Folded Diapol Antenna with Twin Lead Antenna Wire
Would the closness of the 300 ohm TV twin leads wire be a problem if used in a half or full length diapol antenn cut for a pacific band? If not, would other bands be workable too? Also, sence I am considering a full length (1/2 wave/leg) antenna, would that affect the coax match connection/balum needed? I am a newbe & full time RVer & could use this approach to simplefy my use at campgrounds! However, hanging height would not be great! 73, Julius KF5BBB
Last edited by KF5BBB; 12-25-2011 at 11:28 PM.
I didn't really understand the question, but I "think" you're talking about a 1WL doublet, rather than the conventional 1/2WL doublet. There's a huge difference.
What band(s) are you talking about, and what lengths?
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-- George Bernard Shaw
The 300Ω twinlead is a bit light for that antenna. You could use regular
# 12, stranded copper for the antenna and connect it to 450Ω or even
600Ω stranded, twin-lead. You should find a place where you can let
some RG-8X, Super 8 out of the motor home to tie to the twin lead.
Then the OTHER end of the Super 8 goes to an antenna tuner like an
MFJ 949-E, if you run less than 300 watts.
Now, hanging the antenna could be made simplier buy using a fishing
rod with a cheap Zebco 202 reel and weight. Get the weight over the
highest tree limb, tie the antenna to the fishing line and haul it up.
Once it gets going, simply tie it off a tree, then cut the line. Then, go
do the other side. When you get ready to leave, just cut both fishing
lines. roll up the antenna and twin lead and motor on.
I've done this when we used to go camping for a week. Just make sure
the twin lead or coax is out of folks way.
There are some TALL pine trees in N.E. Texas and the 10 meter antenna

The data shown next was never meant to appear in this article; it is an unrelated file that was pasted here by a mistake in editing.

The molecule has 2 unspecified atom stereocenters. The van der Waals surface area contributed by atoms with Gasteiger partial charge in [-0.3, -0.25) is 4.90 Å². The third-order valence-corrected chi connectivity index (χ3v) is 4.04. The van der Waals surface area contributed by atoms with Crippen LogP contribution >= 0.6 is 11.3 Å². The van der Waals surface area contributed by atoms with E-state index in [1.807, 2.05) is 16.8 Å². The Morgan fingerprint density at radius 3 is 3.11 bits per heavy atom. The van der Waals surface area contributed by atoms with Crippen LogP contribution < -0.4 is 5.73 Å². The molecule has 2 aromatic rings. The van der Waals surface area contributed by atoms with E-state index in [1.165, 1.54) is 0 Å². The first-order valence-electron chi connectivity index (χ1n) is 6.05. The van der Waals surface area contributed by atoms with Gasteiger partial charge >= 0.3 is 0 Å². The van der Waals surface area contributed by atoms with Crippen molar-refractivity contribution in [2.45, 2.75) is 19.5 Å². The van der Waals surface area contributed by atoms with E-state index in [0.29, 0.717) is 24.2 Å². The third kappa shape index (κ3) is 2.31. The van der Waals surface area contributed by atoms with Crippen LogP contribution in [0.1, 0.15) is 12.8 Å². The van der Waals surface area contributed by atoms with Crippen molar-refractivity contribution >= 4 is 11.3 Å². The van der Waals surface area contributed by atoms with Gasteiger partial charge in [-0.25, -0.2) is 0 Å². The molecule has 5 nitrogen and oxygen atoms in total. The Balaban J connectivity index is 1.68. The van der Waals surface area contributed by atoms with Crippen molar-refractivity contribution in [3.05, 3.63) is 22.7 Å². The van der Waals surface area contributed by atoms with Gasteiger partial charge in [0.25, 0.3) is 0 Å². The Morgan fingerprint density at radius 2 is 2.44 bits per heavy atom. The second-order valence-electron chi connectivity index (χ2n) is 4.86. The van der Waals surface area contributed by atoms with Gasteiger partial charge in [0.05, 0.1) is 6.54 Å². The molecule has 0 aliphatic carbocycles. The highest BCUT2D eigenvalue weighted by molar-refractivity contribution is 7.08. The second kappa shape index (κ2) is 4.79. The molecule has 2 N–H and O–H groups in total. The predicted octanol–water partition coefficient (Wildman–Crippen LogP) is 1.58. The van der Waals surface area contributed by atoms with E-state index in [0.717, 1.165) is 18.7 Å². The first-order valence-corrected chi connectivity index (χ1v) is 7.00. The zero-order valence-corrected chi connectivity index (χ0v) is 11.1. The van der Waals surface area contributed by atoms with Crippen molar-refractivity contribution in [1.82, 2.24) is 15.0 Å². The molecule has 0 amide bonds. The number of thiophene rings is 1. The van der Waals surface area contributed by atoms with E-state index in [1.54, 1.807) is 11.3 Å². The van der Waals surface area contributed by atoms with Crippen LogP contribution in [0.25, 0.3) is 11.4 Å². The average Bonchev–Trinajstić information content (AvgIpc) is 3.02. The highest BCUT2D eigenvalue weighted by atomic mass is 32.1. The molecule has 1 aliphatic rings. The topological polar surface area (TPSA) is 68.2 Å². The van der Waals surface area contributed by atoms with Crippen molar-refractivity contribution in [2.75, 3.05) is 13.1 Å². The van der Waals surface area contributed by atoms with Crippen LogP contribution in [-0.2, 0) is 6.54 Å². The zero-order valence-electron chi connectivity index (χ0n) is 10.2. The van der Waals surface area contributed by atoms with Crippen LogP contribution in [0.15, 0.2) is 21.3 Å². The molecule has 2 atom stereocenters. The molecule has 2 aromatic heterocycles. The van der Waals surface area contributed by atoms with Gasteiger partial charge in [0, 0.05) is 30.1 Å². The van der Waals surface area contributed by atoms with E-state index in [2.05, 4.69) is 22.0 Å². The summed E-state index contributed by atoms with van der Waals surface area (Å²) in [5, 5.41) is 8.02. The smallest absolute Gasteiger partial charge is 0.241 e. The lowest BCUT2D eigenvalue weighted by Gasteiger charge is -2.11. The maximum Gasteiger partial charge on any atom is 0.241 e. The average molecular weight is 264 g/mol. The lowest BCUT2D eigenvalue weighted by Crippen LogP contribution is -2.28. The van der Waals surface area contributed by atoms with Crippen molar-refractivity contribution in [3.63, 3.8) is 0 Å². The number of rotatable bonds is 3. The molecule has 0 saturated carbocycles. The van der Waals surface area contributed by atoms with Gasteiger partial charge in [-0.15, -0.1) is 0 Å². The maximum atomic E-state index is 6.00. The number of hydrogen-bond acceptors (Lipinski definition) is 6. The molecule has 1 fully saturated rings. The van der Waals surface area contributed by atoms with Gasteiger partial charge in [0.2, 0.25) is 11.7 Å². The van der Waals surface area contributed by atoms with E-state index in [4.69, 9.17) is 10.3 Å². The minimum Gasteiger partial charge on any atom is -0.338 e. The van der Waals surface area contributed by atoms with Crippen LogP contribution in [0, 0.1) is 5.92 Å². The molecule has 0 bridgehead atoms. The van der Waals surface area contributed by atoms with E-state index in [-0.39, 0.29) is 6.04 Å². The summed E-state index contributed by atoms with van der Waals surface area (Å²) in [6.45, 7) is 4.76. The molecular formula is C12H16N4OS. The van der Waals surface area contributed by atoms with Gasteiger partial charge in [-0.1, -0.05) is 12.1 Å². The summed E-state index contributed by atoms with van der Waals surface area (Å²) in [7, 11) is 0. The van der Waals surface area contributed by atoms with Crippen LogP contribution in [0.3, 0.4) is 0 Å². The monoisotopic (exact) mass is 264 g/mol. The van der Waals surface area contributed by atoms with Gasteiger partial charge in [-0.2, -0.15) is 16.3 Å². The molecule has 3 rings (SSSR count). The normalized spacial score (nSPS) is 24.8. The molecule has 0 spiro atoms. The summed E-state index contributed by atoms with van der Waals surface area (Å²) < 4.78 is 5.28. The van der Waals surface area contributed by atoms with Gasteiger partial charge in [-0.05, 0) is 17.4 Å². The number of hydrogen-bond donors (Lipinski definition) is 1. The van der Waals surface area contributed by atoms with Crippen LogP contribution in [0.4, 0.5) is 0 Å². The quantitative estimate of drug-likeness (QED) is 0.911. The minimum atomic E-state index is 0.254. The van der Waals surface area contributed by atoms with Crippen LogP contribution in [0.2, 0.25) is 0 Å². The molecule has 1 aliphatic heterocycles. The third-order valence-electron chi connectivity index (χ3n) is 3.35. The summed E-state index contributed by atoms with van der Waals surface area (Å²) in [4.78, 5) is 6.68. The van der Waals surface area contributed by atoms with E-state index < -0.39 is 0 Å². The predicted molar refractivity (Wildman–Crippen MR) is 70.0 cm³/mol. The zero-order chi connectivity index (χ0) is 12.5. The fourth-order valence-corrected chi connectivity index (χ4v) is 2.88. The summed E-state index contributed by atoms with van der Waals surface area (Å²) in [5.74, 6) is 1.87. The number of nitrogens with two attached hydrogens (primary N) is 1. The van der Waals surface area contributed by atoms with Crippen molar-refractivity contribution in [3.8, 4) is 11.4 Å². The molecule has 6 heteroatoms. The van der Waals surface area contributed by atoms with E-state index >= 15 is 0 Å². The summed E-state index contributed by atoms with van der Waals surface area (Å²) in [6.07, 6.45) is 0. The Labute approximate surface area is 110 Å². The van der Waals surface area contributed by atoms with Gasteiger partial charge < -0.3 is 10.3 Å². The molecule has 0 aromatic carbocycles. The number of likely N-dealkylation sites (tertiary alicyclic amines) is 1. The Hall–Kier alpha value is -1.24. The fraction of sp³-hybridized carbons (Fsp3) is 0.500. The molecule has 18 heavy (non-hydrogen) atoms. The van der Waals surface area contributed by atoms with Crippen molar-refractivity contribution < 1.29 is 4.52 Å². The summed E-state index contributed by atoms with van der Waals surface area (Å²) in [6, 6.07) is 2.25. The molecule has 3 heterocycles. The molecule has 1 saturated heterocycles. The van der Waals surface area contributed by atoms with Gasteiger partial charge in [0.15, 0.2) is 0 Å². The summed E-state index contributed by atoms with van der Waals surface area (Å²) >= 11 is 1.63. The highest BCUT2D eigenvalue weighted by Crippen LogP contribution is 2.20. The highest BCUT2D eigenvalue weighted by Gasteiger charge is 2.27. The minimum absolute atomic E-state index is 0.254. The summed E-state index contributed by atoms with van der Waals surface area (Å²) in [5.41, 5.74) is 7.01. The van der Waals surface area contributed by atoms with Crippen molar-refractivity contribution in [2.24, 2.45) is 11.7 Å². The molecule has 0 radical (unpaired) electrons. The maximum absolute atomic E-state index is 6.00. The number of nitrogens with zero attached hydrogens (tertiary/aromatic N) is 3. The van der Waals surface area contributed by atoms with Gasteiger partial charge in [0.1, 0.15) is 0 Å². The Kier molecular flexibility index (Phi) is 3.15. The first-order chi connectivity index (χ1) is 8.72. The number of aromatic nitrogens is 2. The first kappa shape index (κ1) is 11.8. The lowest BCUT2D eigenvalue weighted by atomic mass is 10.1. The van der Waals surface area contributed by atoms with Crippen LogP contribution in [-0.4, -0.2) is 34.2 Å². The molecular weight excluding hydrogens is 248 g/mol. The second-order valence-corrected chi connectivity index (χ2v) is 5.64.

was up about 80' on both ends.
I've done it too with a coaxial dipole for 17 meters as well.
I have a 100 W transceiver that has a built-in antenna tuner. My reason for the 300 ohm TV twin lead wire for an antenna was it is light weight, inexpensive & already folded. I would use 2 loops with each either a 1/4 or 1/2 wave when as folded (made). I would solder the outside ends to make a loop on each. I believe I would need a 4 or 6 balum between the antenna & the coax lead-in to the motor home. I have a fishing rod & real to raise into my low trees (15'-20').
Do I understand that you recommend I use ladder type twin lead as it has heaver wire? OR would that give me better transceiver singles?
73, Julius KF5BBB
(could believe it when I got my call sign - Better Business Bureau - I once had my own business)
My very first antenna as a novice was a folded dipole made from 300 ohm twin lead and using 300 ohm twin lead as the transmission line as well. It is much stronger than you think, mine survived the Santa Ana winds just fine. A folded dipole that is one half wavelength long on 40 meters can also be used on 15 meters and will have a bit more bandwidth than a single wire dipole. A folded dipole does not have gain and operates exactly like a single wire dipole but with a higher feed point impedance and a broader SWR bandwidth.
Originally Posted by KF5BBB